Like most professional artists of his generation, Dennis is the product of a university education and, like all such students, he has grappled with the rarified atmosphere of modernist aesthetics and the reductive trajectories of non-objective painting. However, he has found that purely non-objective painting cannot sustain his interest and consequently, like many others, he has turned to the landscape in front of him. In this, he is less interested in the grand historical visions of the late 19th century American painters and more attuned to the simple pleasures found in nature by the Impressionist and Post-Impressionist painters and the Japanese painters that inspired them. And, like those artists, Dennis has begun to work in series. Cezanne saw Mont Saint Victoire as a constant presence and painted it many times. Hokusai looked at Mt. Fuji, and felt that Edo’s iconic symbol would require many views to reveal its essence. The Sandias became the same kind of presence for Dennis and so he began to photograph and paint them. Over time, as he became more comfortable with the mountain, its imposing mass and deep history faded from his thoughts; like Cezanne, he saw the mountain as a motif, a means to make a painting. But Dennis does not paint painstakingly from nature, as did Cezanne; he is not trying to recreate what the eye sees, those precise color relations that fit what Cezanne called his petite sensation. Dennis does not struggle with the fleeting moment of perception.
And unlike Hokusai, whose Mt. Fuji is set against a constantly changing welter of human activity, Dennis’ paintings of the Sandias reveal no human presence. Although the Middle Rio Grande Valley is home to half a million people who work and live here, their activity, and the built environment that sustains them, is never seen. The transmission towers that stand out so prominently at the crest are not there. The mountain does not constitute a constant presence amid the flow of human activity but is itself always changing, as Dennis’ point of view changes, as weather comes and goes, as light glows and fades. Dennis moves around the mountain as it were, to the left, to the right, now closer, now retreating to a comfortable distance, like a vigilant boxer, looking for an opening. When one of those openings speaks to him, he moves to the studio, where the work of making the painting begins. There, the image that was once in the eye becomes the painting and the painting takes on a life of its own, growing slowly. One is reminded of Matisse’s comment that “Perhaps I might be satisfied momentarily with a work finished at one sitting but I would soon get bored looking at it; therefore, I prefer to continue working on it so that later I might recognize it as a work of my mind.”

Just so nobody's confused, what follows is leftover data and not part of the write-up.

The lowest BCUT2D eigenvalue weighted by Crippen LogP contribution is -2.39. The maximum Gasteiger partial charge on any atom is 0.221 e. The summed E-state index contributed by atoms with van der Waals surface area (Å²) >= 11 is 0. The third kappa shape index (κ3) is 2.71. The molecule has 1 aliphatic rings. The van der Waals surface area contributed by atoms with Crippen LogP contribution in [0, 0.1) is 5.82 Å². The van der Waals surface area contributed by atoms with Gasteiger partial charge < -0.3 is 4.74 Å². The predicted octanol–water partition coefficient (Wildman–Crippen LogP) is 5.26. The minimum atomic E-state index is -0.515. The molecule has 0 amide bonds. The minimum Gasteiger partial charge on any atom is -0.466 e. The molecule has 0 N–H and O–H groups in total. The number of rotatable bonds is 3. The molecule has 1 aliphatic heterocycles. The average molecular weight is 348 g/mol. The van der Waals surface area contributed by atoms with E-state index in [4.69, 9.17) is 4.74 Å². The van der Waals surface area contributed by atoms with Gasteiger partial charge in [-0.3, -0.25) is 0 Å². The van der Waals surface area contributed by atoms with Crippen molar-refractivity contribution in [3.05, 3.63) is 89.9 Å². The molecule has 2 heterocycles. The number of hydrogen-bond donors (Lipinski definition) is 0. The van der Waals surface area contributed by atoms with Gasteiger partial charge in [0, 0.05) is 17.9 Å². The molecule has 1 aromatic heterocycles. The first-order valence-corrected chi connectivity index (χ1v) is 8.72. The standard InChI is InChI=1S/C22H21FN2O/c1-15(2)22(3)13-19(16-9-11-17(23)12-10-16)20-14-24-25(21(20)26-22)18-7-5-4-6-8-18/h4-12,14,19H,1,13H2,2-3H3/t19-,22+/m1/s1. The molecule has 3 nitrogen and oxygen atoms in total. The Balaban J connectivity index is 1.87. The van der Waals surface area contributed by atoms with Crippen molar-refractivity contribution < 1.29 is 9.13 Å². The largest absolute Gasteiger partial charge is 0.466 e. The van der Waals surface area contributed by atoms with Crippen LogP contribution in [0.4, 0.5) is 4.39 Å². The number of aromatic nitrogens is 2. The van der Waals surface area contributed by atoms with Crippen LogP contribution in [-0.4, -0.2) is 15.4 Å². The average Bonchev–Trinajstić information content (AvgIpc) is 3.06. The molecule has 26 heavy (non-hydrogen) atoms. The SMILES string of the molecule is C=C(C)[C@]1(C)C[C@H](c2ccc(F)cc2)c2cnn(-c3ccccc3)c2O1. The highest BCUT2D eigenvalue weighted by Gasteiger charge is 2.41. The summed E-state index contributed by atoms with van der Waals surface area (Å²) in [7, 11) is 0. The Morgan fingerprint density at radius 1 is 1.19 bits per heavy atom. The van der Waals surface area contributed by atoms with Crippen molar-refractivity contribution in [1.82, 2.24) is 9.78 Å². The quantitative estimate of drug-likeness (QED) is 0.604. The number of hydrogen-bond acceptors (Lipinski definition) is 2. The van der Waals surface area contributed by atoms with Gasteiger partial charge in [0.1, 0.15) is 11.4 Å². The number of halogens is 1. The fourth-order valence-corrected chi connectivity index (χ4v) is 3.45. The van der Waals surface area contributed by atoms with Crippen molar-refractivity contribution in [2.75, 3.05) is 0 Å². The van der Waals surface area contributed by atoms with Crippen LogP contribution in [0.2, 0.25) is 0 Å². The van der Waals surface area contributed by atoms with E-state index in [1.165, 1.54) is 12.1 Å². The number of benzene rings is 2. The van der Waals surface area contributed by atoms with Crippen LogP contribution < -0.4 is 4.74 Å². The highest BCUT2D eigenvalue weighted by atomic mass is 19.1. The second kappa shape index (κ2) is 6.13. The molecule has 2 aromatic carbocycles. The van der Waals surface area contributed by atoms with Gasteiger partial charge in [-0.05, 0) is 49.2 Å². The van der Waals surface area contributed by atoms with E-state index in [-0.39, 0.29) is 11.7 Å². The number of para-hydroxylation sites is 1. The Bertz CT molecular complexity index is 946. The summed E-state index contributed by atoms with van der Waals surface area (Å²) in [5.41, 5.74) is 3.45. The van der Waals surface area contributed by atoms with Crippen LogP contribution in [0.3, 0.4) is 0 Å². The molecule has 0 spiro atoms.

So these paintings are, at one level, abstractions, creations of the mind as it works its way over the canvas. In keeping with modernist sensibility, most are titled with numbers, reinforcing both that sense of abstraction and the practice of working in series. Occasionally, a title will hint at history and human presence, but it is like an apparition that is fleeting and imaginary, like something seen and missed. Coronado’s Gold is such a title: poignant, and evocative of historical memory. The first conquistador and his company made their winter quarters in this valley in 1540, and certainly he saw the autumn yellow expanse of chamisa on the mesa below the mountains, but searching for gold of a different kind, he moved on, only to find disappointment. The truth, and true treasure, can be right in front of you, yet not recognized.
The truth of the painting is that it does not on the one hand pretend to be other than what it is, a painting, yet on the other, it does pretend to be “true to life.” This may seem a paradox, but the resolution is that while these may be thought of as “mountain paintings,” or “paintings of the Sandias,” they are ultimately, simply paintings. This is true in much descriptive writing as well, and our language reinforces it. “Nouns always trump adjectives, and in the phrase ‘historical fiction,’ it is important to remember which of the two words is which.” Dennis is, in one sense, like a good fiction writer, who creates a setting so compelling in its feeling and emotion that, although it is not a literal recreation of the visual field, it is a presence that is altogether convincing in that it seems like the truth. In this, like many other painters of his generation who look at the real world, he is aware of Picasso’s famous comment, “We all know that Art is not truth. Art is a lie that makes us realize truth, at least the truth that is given us to understand.” The purpose of these paintings of the ever-changing appearances of the Sandias is to press for a timeless truth behind those appearances and it can only do this by stimulating the imagination and moving the emotions. The paintings are not simply cognitive records of what Dennis saw, nor are they records of what you might have seen at one time; it is not enough to simply say “Yes, I recognize these mountains. They’re the Sandias.” We are moved instead to say, “Yes, this is the mountain I know,” and “knowing” takes us beyond any particular moment.